Remember the Father of the Bride who droned on and on? The Groom who you listened to, whilst struggling to stay awake? The Best Man’s speech that raised eyebrows around your table? They all fell into the trap of not questioning why we sound boring even when we have interesting things to say.
We’ve written much about the content to keep an audience alert and interested. But what about the noise they hear? How does that sound affect our ability to listen?
Avoiding the monotone
The biggest contributor to audience boredom is the monotone. It can flatten even the most inspiring topic into something dull. It’s characterised by a flat, repetitive vocal pitch with a complete lack of variation in tone.
When we listen, we sense the vocal variation or colour. Otherwise known as intonation. We intuitively alter the intonation of our voice, using low, mid and high tones,to help express to our listener exactly what we want to communicate.Particularly when we are relaxed. We’ll describe a BRILLIANT party; the i-n-c-r-e-d-i-b-l-y s-l-o-w train journey.
Inflection is an amazing device that we convey naturally and with complete and utter ease. Socially, it’s how we guess the meaning of a word or phrase; how we judge mood and tone. And it’s a central element in the chemistry between two people.
Removing inflection removes our personality. It’s why we sound boring. Try saying “this is amazing” without inflection. It could mean anything. Sarcasm.Excitement. Irony. It’s left to our audience to guess – if they are still awake!
Not only does lack of colour in your voice create confusion, it also suggests you don’t care –however untrue that may be. It leaves an energy vacuum and, ultimately, a sense of complete and utter boredom.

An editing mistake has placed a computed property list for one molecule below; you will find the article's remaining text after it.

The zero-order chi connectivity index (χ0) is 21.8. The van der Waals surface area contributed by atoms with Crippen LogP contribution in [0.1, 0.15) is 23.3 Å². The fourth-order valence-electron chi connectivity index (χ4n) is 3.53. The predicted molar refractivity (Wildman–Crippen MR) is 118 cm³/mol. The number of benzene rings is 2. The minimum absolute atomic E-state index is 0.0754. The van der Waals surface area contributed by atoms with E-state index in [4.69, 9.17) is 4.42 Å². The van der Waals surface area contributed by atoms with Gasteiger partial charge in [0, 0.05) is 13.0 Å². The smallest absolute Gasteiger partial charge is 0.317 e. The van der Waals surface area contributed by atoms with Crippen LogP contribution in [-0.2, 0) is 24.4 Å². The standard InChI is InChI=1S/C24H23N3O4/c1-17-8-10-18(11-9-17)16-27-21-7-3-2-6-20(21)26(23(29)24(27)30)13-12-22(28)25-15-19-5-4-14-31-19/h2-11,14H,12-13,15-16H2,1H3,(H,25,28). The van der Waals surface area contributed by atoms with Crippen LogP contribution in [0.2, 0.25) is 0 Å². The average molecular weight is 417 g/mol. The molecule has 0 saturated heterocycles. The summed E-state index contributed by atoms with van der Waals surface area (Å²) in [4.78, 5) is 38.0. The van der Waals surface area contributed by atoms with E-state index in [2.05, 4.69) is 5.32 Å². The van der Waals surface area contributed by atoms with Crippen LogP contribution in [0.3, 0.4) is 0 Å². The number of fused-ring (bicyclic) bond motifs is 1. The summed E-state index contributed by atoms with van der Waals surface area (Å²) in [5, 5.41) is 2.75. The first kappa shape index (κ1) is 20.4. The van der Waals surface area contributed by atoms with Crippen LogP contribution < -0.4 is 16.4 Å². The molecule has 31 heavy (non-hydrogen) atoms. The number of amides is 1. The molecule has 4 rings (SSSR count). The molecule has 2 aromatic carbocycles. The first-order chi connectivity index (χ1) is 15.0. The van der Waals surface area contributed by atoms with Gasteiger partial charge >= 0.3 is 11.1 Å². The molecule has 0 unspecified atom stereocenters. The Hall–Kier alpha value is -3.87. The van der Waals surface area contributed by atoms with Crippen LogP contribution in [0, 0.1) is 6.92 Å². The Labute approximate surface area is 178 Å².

When an advert comes on TV we are drawn to the pantomime inflection and the forced colour. This is an extreme example of course, but it’s not a coincidence that an industry that makes its money persuading us to do things leans heavily on the art of inflection.
The problem is that we are most likely to revert to monotone at the worst possible moment; i.e. under stress, in front of a large audience.
Stress kills the voice
In our experience,clients who sound monotonous in front of an audience sound completely different in private. Stress suffocates their voice. And a timid public speaker will typically be more inhibited that someone who exudes confidence. It’s a problem that snowballs.
What to do
We can’t magic away the jitters, but there are some very simple tricks to create energy through inflection.
- Connect to your subject matter. If you’re not thinking about what you’re saying, you’ll sound disconnected and heartless. Think about it; believe it and you’ll find it much easier to deliver a line with thought and sensitivity!
- Think of your voice as an instrument. It needs to be tuned and warmed-up before you speak. Your voice is like the rest of your body – it needs a stretch before being put to use! Vocal exercises can bring you to life. Try humming from a low to a high note without pushing or straining. Repeat up and down the scale. You’ll immediately notice you have access to a much broader vocal range.
- Lastly, breathe! If you’re taking in enough breath to fuel a sentence then you’ll be able to use your voice in much more interesting ways. Lazy (nervous) breathing means we won’t have the ability to use emphasis, colour, find sentence flow, or project – so it’s generally best avoided if you want to make a good impression!
There’s so much more that can be done to help a flat, monotonous speaker become a captivating and charismatic one. The key is to help you speak under the spotlight as you when relaxed and engaged.
We can help
Alys would be delighted to work with you(discreetly) face-to-face or via face-time to put the colour into your voice! Call her on 020 3651 7352.